We have handled all of this as the two of us. We had an overnight sitter last summer and a couple of date nights in the fall from relatives who know the situation. No where near as much help as I’d hoped for, but luckily we have a kid who is old enough to babysit siblings occasionally for short bursts so we’re making it work. Mostly on our own.
Yes, our money is tighter – but we haven’t needed a penny from anyone. We’ve saved, found deals, made cuts, and plain gotten creative but we’re getting through this on our own. Most people wouldn’t even know that anything has changed. Our kids don’t know anything has changed.
The one thing we’ve been clear on? We need someone to take the kids for the weekend of D-Day. I don’t want to be in that house. I might be ok, or I might not be. I’m not putting pressure on myself to be any specific way. I want to be away from it. So if its a good day, it’ll be a good day and if its not a good day, at least I can curl up away from the reminders for a day. Made it clear when booking a sitter how important this was….only to be told yesterday they are backing out of half the weekend. To go watch their other grandkids instead. Sorry.
So, we do all of this on our own. We get through being treated coldly and our pain ignored on our own. We don’t ask for money or really any more help than we’ve gotten before….but the one time we really need them, they back out. Last minute. I’ll find someone for the part they’re skipping, but that’s not what has me upset.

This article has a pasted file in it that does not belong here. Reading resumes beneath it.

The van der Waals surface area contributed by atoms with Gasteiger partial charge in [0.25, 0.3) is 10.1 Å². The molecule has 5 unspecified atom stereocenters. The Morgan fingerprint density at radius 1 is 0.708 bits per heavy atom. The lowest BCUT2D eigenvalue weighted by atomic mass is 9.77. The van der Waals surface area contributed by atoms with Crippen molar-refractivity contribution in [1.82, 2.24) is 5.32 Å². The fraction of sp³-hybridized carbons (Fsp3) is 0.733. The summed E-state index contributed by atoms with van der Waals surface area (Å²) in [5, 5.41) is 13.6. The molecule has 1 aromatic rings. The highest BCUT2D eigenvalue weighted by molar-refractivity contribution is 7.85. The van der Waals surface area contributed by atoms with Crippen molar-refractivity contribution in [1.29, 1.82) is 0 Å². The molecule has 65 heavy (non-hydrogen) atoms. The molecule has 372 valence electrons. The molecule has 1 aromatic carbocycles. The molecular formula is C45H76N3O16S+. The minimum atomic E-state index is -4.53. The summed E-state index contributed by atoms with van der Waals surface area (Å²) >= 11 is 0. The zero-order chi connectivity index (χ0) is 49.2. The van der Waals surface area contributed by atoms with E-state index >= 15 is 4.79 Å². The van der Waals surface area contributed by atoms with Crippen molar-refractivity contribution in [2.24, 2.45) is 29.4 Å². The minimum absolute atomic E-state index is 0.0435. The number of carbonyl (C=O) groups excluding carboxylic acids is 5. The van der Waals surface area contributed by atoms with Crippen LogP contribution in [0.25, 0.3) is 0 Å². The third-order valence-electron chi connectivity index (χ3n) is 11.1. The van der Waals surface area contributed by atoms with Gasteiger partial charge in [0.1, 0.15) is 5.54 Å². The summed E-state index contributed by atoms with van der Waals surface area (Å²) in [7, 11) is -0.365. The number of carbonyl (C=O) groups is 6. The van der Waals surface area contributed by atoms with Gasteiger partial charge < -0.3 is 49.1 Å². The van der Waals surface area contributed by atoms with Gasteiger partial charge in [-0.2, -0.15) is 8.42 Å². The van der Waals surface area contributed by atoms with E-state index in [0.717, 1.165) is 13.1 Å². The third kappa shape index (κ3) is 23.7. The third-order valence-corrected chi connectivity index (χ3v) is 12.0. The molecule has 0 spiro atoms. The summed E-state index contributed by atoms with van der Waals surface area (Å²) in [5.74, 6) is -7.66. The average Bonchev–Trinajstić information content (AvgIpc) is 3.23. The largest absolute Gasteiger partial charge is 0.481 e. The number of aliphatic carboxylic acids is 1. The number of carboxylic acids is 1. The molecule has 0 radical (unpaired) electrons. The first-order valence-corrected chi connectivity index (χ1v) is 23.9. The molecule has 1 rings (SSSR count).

WE are second choice. WE are being pushed aside for someone else’s needs. Because THEY somehow rank higher than us? They aren’t living each day in crisis mode – they’re just poor planners but the world stops for them. And THOSE grandkids now trump ours? My child is being told that her grandparents will not be hanging out with her half of that weekend because they chose to go hang out with her cousins instead. After already promising to hang out with her. So, now the exact thing I never wanted my kids to EVER FEEL is happening. And not from the people I ever thought it would.
My children are second best and being overtly shown it.
We are second best and being overtly shown it.
And it has thrown me right back down in a spiral of shame, unworthiness, and self loathing. I am trying to keep my head above water. I SEE the storm, I SEE the tricks…but its hard.
I woke up this morning feeling fatter than ever, and the scale confirmed it wasn’t just in my head. I have had no energy/drive to do my hair or make up. I look a mess. No wonder I’m so optional. There’s never anything that makes me someone of note. Someone who matters. Someone worth the effort. And I want to get mad but honestly, I think a lot of it is my fault.
I don’t want him looking or talking to other girls but I can’t put forth any effort? I wish he would get right back on his sites tonight. I deserve it. So does he. No one should keep having to come home to a dumpy train wreck.